The day begins to simmer hot and dry; the dogs loll in the shade near the fountain. Birds flit around it, using it for a quick fluttering bath and a sip. They’re ignored by the dogs, who don’t even flick an ear at them. The dogs do react to the circling vultures, however, and leap for the chase when one swoops low. It’s hilarious. They haven’t snagged one yet.

The iron bell outside the service door clangs vigorously; the bell-pull to it from the street gate is strung across the courtyard through the mesquite tree and whimsically jiggles its lower limbs back and forth, lacy leaves insistently proclaiming a caller. Perhaps someone of interest? Lottery tickets? No… Raising funds for a child’s operation? Could be a sob story for free money, but a required document from the Palacio is proof of veracity, and we donate.


Throughout our dozen years of residency, beggars have learned we’re not a soft touch – they have gotten sent to the charitable Las Comadres office in the town center, whose volunteers will help them out as need is able to be discerned (there are as everywhere, plenty of lowlife cheats). The vendors with real business know we love to see them coming.

Here in Alamos, there are pleasant aspects reminiscent of the USA’s early 1900s. Astonishing and delightful. Vendors who come right to your doorstep.

This morning, the bell has clanged and moved the mesquite. The local fish monger, Salvador, has rolled his wheeled ice chest to our back door, displaying his marvelously fresh fish. They’ve been protection-frozen for the trip from the nearby shore.


We peer down into his stash. He pulls out a bag of giant shrimp to swing before our eyes; he only comes to me when he has those giants. Experience has taught him I won’t buy any little ones. The muchachas who tend the household have called me to see. “Senora, esa semana hay camarones como le gusta.” (Senora, this week he has shrimp you’ll love.”) They are gorgeous.

Mentally the girls are already boiling the shrimp to cool and peel. And as I, too, assess them, they lie pink and plump across my mind, all cooked and ready to pop into mouths, tails ready to grab and dip into the cocktail sauce I treat with a pinch of wasabi. We know our routine. I give thanks for Salvador and Alamos.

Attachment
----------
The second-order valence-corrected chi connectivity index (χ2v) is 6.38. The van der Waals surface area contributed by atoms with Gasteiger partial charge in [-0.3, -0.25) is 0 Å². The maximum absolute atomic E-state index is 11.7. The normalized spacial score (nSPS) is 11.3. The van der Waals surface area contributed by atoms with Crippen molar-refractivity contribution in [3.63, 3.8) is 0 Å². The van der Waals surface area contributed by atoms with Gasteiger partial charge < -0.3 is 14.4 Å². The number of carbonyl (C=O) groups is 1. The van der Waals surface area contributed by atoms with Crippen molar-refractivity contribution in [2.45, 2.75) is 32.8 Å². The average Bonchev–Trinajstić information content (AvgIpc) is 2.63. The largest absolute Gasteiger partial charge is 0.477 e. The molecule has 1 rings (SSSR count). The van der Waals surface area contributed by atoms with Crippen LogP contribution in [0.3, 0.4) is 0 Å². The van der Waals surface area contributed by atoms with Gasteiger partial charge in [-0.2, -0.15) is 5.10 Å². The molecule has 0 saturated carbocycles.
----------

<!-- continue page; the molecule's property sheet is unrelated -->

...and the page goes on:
And of course there’s more.

Hal’s poker crew are playing at Casa Cabot this afternoon. All is tranquil, the remote clicking of chips and an occasional burst of male laughter filtering up and out of the library.

But oh-oh. My siesta is violated. The dogs bark a fierce frenzy at the portal gate. There has been no warning bell. What’s this about? Aha. It’s the pickup truck loaded with asparagus bunches; he has snuck in through the drive-in gate left open for the players.

It’s a good thing – he sells lovely asparagus and I’d have missed it otherwise, as only the help answer the walk-in gate, source of the entry bell – and they’ve already gone home for the day. Mornings are their duty time.


I buy my two bunches, only fifty pesos each, then consider the boys in at the game. Daring the den, I go in and tell of asparagos. Sure enough – there are takers. Cards are placed face down on the table and fingers dig into pockets for pesos. They are no bargain at the price, but one doesn’t pass up fresh asparagus.

Everyone is happy. The weather-wrinkled work-worn face of the asparagus guy is crinkled with smiles, and he departs for his next stop.

Again I give thanks.

Another day brings the deaf-mute, ringing at the pedestrian gate. He has folk art masks he carved himself. Usually we buy one. They hang on a special wall – a handsome display. He is accompanied by a child and a woman they say is a puta, one who makes her living, well, you know how. What do I say, what do I think? Hey – it’s a tough life out there. You do what you have to. I smile at her and the boy.
And again give thanks.

They all pass and disappear down our dirt road, coming eventually to the cobblestones at the corner. They cross themselves at the tree-shaded shrine to the Virgen de Guadalupe, mostly in thanks I believe for having made a sale.


We’re glad they came with the goods, and give our own thanks.

Ole’ for Alamos vendors!